We’ve been saying this thing around the office quite a bit recently: “Meet your client where they are at.”
The idea is simple really—but remarkably hard to do in practice because it requires us to suspend our own ideas and immerse ourselves in another person’s point of view. That takes hard work.
This is no new idea: it’s called active listening and the opposite is passive listening. It’s the difference between listening to understand, as opposed to listening just to respond.
The understanding, ‘What I know is different from what you know’ is essential for effective communication.
Now it’s important to recognise that this basic skill has been eroded by much of our modern technology: we’re far more prone to dismiss different ideas when we’re not directly interacting with a person. In person, they have the opportunity to correct our misunderstanding by conveying the idea differently if necessary. Instead, online, we ignore it and move on to the next post (and the algorithms amplify this over time).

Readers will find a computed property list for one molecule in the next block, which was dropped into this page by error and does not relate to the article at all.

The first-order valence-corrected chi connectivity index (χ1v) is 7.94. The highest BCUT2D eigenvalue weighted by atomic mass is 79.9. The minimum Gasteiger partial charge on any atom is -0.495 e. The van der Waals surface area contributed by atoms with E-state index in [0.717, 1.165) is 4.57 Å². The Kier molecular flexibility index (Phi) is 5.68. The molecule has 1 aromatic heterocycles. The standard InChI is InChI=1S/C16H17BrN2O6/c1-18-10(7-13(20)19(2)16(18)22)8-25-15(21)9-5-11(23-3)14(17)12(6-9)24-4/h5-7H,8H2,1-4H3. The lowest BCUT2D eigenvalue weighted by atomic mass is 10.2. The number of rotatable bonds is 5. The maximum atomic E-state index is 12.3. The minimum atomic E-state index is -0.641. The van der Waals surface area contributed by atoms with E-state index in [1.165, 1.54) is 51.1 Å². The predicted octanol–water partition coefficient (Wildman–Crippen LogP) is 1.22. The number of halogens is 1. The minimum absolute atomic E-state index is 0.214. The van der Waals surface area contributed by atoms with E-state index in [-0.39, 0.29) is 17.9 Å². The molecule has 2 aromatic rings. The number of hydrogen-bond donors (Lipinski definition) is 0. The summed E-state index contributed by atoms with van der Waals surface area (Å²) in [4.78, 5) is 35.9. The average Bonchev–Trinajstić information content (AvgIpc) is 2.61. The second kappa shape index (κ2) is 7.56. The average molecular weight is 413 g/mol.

This has far reaching implications: business leaders espouse the value of dialogue for driving institutions and initiatives forward, but here again we’ve damaged our ability to have effective dialogue.
There’s nothing more fatal to wisdom and good relationships than rejecting certain ideas or certain people out of hand.
As we create digital products and services that increasingly underpin much of our lives, this is a great danger that we must design for. Initiatives like Perspective are a step in the right direction, but even more important is that we design for empathy. Designers talk about how empathy is the essence of an effective design process—that is, we design with empathy—but perhaps now we need to begin thinking about how we design for empathy.